Bored with the limited variety of winter fruits? Pepino melons could be just the ticket for keeping your palate entertained. Also known as melon pears, tree melons, or mellowfruit, Pepinos are mild and fragrant with a soft, smooth texture. They're a wonderful alternative to other melons, and have many of the same culinary uses.

The Pepino's smooth skin is a creamy to pale green color with purple stripes when it is ripe. To ripen, leave it uncovered at room temperature and out of direct sun. Once ripe, it will be fragrant and can be refrigerated for up to 3 days. Native to South America, the fruit is now also grown in California and New Zealand. While Pepino melons are similar to melons and pears in taste and shape, they are only distantly related. They are closer to the nightshade family, including the tomato. The entire fruit is edible, but the skin easily peels away.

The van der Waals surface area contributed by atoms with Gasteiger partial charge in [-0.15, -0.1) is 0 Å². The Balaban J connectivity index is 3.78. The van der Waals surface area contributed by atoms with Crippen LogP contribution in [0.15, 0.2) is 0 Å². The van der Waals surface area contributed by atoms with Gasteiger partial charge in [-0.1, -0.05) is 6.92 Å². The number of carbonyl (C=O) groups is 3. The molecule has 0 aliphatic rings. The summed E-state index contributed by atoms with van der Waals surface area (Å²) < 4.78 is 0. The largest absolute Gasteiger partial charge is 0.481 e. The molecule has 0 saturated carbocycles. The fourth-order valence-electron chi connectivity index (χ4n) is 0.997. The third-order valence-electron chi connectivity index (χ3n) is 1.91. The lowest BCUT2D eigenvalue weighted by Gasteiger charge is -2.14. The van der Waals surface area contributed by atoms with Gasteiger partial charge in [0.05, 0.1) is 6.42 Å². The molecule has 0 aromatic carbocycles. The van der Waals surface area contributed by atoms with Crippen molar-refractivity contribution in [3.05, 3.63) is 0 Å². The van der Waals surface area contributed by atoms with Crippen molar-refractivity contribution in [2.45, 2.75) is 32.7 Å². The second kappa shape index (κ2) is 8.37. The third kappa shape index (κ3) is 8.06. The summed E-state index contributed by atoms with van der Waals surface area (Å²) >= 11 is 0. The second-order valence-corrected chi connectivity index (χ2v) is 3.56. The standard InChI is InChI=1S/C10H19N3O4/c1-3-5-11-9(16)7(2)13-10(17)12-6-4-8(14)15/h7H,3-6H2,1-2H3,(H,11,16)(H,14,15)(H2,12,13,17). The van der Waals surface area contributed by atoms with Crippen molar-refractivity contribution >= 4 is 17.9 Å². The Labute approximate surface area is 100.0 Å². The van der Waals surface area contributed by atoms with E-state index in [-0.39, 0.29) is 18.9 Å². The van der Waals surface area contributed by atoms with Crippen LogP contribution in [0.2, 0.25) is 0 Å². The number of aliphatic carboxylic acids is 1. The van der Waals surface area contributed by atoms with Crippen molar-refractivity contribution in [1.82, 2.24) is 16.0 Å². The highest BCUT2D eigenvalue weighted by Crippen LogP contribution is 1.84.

Personally, I'm not crazy about honeydew or cantaloupe, but I do enjoy Pepinos. Try to find them now for a nice change from typical winter fruits. Here are a few ideas for what to do with one:

• Cut it in half and simply spoon it out for breakfast or a snack; the flavor is enhanced with a little sprinkling of salt or squeeze of citrus.
• Cube it up and toss it on your yogurt and granola or into a morning smoothie.
• For lunch, cube or slice one up to add to a spinach salad with a citrus vinaigrette, sesame seeds and roasted cashews.
• It would be a great replacement for typical melons in a fruit salad.
• Follow your instincts and whims: Try Pepinos as a garnish, in desserts, cocktails, appetizers.
• Like Prosciutto-wrapped melon? Why not try Prosciutto-wrapped Pepino?
• How about in a spicy fruit salsa to accompany macadamia-nut-crusted Tilapia?

Nutrition tip: As an added bonus, Pepino melons are a good option for getting our daily servings of fruit. A medium Pepino is just 80 calories, has 5g of fiber and is a good source of Vitamin C.

Photos: courtesy Thue and Peter Greenwell on Wikimedia.